Holy crap. There were a lot of cool things I saw this week. I might not be as complete as usual in my descriptions, but trust me, click through and check everything out.
Andrew Sorensen OSCON 2014 Keynote: “The Concert Programmer”
Answer Sorensen live coding a song (in a Lisp). This was really cool. Whil I don’t think it’s a great a seeing a really good musician play, it shows what tomorrow’s concerto might look like. Really fricking cool.
This is the best terminal based Twitter client I have ever seen. You get real time streams, composition, search, etc. Plus images. Yes, images… from twitter… in the terminal.
Emacs & Vim — Martin Klepsch
A four year vim user switches to emacs in with evil-mode. I’ve actually been considering this myself. I love vim for its key bindings, but envy emacs lisp.
CoreOS Stable Release
Stable CoreOS!!! This might be my top pick from the week. I think CoreOS is going to be one of the most important web technologies over the next decade. Very excited.
Trello is now part of Trello, Inc.
Was waiting for this one. I think Trello is probably a much more recognizable name than Fog Creek.
mitmproxy: a man-in-the-middle proxy
Very cool little proxy. It lets you intercept, modify and most importantly replace and save HTTP/S traffic.
Blazing Fast HTML
I never used elm. To be honest, I don’t totally remember if I’d even heard of it. That said, it’s fast. Really fast. Thanks to it’s use of a virtual DOM. This is a concept that has been picking up steam lately. At this point. I think it’s a good idea.
A Mandelbrot fractal viewer written in Ruby and displays in the console. Enough said.
IBM: The Economic Value of Rapid Response Time
A paper from 1982 describing the value of performance. It’s a short read with good info (and graphs).
Marting Fowler documented a new pattern. It’s the idea of taking a collection and piping it through a series of commands.
An example from the command line:
An example from Ruby:
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Automated window layout and session management for tmux, with a simple definition file that is powerful and flexible. Aka: a tmux manager that let’s you do crazy things and write configuration files that can look like:
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Cr-A-Zy. And awesome.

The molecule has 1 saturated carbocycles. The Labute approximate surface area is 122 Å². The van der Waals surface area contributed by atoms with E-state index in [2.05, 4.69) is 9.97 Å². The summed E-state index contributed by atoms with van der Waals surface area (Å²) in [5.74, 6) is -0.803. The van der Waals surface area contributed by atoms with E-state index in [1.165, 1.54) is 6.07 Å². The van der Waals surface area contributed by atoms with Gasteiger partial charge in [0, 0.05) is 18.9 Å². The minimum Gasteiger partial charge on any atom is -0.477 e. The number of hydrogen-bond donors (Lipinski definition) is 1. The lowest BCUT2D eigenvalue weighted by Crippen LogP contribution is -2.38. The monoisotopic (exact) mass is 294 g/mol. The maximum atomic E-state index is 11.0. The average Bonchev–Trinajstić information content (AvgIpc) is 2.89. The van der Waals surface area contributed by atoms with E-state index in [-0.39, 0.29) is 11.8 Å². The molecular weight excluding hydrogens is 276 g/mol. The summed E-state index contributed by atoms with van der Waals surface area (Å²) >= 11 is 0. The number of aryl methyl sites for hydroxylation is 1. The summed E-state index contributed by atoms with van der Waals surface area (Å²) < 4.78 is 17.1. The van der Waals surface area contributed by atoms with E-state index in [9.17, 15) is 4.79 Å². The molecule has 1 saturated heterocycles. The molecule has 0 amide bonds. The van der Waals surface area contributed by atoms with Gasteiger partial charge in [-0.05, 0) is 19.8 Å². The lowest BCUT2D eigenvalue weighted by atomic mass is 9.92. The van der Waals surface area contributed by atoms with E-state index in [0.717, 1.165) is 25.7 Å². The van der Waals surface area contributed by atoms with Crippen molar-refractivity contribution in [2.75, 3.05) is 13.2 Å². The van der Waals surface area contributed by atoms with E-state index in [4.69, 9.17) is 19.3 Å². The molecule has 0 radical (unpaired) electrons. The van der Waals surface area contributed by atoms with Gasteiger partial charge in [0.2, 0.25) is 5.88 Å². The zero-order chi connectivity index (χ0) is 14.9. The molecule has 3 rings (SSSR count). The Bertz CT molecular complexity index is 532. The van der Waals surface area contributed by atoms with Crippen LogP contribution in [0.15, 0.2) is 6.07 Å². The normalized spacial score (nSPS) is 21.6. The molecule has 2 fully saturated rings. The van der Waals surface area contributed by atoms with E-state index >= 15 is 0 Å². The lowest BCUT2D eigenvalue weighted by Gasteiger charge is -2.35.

The web request is a scary place
An interesting take instagram’s talk on how they scaled messaging.
An Illustrated Book of Bad Arguments
This is my new book club book and looks great. I made a post specifically for this pick. Long story short, this books looks really great and you should read it with me. I’m posting my first notes on the book this week.
Top Level Telecommunications: New phones aboard Air Force One
Phones. Air Force One. LEDs that change color to denote whether the line is secure. That’s stuff from the movies. No. It’s not. It’s on Air Force One. /Obama drops the mic, walks away. You just got served.
Simulation of the Apoloo guidance systems. And source code. Of course I picked it.
Level-Up Your Machine Learning
Want to learn machine learning? Don’t know where to start? This is a very well thought out guide containing a handful of recommendations on what book to read when.
Fast, free and uncensored. (And my new DNS servers.) Seriously, I noticed the speed improvement.
Calling All Hackers: Help Us Build an Open Wireless Router
Want to help EFF build an open wireless router? Here’s your chance.
etcd: the Not-so-Secret Sauce in Google’s Kubernetes and Pivotal’s Cloud Foundry
Again, I’m a CoreOS fanboy. etcd is essential. Configuration management for awesomeness.
How Instagram Feeds Work: Celery and RabbitMQ
Related to the earlier post on Instagram. Another good read on scaling big. Really big.
HTML5 canvas for your terminal. Another amazin terminal thing. I want d3 in my terminal now :).
Hacking POS Terminal for Fun and Non-profit
Restaurant POS systems have always been a secret obsession of mine. They look like hell and it seems like there is so much room for improvement. This is a cool article on what’s going on under the hood.
Escher in language—The algorithmic mirror
Escher is a programming language for everything. It can naturally represent both process and data, while being simpler than a calculator grammar.
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